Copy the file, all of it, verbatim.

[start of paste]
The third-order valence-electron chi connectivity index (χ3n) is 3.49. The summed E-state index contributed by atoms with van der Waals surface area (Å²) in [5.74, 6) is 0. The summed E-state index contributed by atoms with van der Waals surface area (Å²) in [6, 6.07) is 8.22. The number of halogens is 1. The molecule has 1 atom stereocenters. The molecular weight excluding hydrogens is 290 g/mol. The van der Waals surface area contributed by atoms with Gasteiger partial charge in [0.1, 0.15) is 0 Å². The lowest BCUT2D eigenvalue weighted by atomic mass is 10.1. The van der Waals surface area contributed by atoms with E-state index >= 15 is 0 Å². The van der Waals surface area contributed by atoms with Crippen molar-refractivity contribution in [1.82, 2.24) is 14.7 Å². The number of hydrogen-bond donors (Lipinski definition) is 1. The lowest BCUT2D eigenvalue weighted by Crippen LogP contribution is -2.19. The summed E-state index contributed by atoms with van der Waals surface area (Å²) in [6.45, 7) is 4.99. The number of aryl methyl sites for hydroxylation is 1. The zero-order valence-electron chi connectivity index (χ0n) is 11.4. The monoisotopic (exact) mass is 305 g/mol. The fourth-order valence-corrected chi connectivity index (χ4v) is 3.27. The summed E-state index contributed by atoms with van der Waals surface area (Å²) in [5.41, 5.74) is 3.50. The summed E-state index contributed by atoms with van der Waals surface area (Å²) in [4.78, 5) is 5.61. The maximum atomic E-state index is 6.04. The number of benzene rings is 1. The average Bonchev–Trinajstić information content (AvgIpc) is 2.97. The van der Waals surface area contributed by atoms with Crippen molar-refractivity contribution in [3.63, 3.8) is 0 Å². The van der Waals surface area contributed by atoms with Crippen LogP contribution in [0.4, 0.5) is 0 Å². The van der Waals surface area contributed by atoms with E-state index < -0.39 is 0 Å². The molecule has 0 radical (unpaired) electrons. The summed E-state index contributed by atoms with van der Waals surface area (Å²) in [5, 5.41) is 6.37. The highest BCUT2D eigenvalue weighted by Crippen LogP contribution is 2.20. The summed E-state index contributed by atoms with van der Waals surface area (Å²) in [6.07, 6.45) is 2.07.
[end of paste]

The third-order valence-electron chi connectivity index (χ3n) is 3.49. The summed E-state index contributed by atoms with van der Waals surface area (Å²) in [5.74, 6) is 0. The summed E-state index contributed by atoms with van der Waals surface area (Å²) in [6, 6.07) is 8.22. The number of halogens is 1. The molecule has 1 atom stereocenters. The molecular weight excluding hydrogens is 290 g/mol. The van der Waals surface area contributed by atoms with Gasteiger partial charge in [0.1, 0.15) is 0 Å². The lowest BCUT2D eigenvalue weighted by atomic mass is 10.1. The van der Waals surface area contributed by atoms with E-state index >= 15 is 0 Å². The van der Waals surface area contributed by atoms with Crippen molar-refractivity contribution in [1.82, 2.24) is 14.7 Å². The number of hydrogen-bond donors (Lipinski definition) is 1. The lowest BCUT2D eigenvalue weighted by Crippen LogP contribution is -2.19. The summed E-state index contributed by atoms with van der Waals surface area (Å²) in [6.45, 7) is 4.99. The number of aryl methyl sites for hydroxylation is 1. The zero-order valence-electron chi connectivity index (χ0n) is 11.4. The monoisotopic (exact) mass is 305 g/mol. The fourth-order valence-corrected chi connectivity index (χ4v) is 3.27. The summed E-state index contributed by atoms with van der Waals surface area (Å²) in [5.41, 5.74) is 3.50. The summed E-state index contributed by atoms with van der Waals surface area (Å²) in [4.78, 5) is 5.61. The maximum atomic E-state index is 6.04. The number of benzene rings is 1. The average Bonchev–Trinajstić information content (AvgIpc) is 2.97. The van der Waals surface area contributed by atoms with Crippen molar-refractivity contribution in [3.63, 3.8) is 0 Å². The van der Waals surface area contributed by atoms with Crippen LogP contribution in [0.4, 0.5) is 0 Å². The van der Waals surface area contributed by atoms with E-state index < -0.39 is 0 Å². The molecule has 0 radical (unpaired) electrons. The summed E-state index contributed by atoms with van der Waals surface area (Å²) in [5, 5.41) is 6.37. The highest BCUT2D eigenvalue weighted by Crippen LogP contribution is 2.20. The summed E-state index contributed by atoms with van der Waals surface area (Å²) in [6.07, 6.45) is 2.07.